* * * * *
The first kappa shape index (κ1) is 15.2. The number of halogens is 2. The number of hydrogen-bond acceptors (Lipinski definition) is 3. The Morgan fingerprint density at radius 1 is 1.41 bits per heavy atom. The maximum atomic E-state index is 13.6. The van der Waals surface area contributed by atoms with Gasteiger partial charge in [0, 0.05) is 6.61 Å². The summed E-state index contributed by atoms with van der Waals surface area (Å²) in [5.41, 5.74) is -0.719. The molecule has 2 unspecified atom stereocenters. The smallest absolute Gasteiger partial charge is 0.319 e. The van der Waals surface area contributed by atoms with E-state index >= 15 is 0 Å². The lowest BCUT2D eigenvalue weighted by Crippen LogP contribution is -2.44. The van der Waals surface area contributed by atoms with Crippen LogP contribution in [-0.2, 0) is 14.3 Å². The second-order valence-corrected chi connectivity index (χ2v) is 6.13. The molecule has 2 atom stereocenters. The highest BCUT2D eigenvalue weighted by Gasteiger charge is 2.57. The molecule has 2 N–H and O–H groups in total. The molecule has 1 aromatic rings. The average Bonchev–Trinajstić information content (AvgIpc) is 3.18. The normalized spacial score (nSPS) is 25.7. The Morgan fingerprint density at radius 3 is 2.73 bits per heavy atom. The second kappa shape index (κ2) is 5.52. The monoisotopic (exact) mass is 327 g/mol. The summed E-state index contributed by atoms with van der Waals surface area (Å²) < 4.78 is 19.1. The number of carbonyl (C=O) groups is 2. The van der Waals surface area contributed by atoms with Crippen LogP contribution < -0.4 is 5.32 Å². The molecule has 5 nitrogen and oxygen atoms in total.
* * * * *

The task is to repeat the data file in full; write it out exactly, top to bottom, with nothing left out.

The first kappa shape index (κ1) is 15.2. The number of halogens is 2. The number of hydrogen-bond acceptors (Lipinski definition) is 3. The Morgan fingerprint density at radius 1 is 1.41 bits per heavy atom. The maximum atomic E-state index is 13.6. The van der Waals surface area contributed by atoms with Gasteiger partial charge in [0, 0.05) is 6.61 Å². The summed E-state index contributed by atoms with van der Waals surface area (Å²) in [5.41, 5.74) is -0.719. The molecule has 2 unspecified atom stereocenters. The smallest absolute Gasteiger partial charge is 0.319 e. The van der Waals surface area contributed by atoms with E-state index >= 15 is 0 Å². The lowest BCUT2D eigenvalue weighted by Crippen LogP contribution is -2.44. The van der Waals surface area contributed by atoms with Crippen LogP contribution in [-0.2, 0) is 14.3 Å². The second-order valence-corrected chi connectivity index (χ2v) is 6.13. The molecule has 2 atom stereocenters. The highest BCUT2D eigenvalue weighted by Gasteiger charge is 2.57. The molecule has 2 N–H and O–H groups in total. The molecule has 1 aromatic rings. The average Bonchev–Trinajstić information content (AvgIpc) is 3.18. The normalized spacial score (nSPS) is 25.7. The Morgan fingerprint density at radius 3 is 2.73 bits per heavy atom. The second kappa shape index (κ2) is 5.52. The monoisotopic (exact) mass is 327 g/mol. The summed E-state index contributed by atoms with van der Waals surface area (Å²) < 4.78 is 19.1. The number of carbonyl (C=O) groups is 2. The van der Waals surface area contributed by atoms with Crippen LogP contribution < -0.4 is 5.32 Å². The molecule has 5 nitrogen and oxygen atoms in total.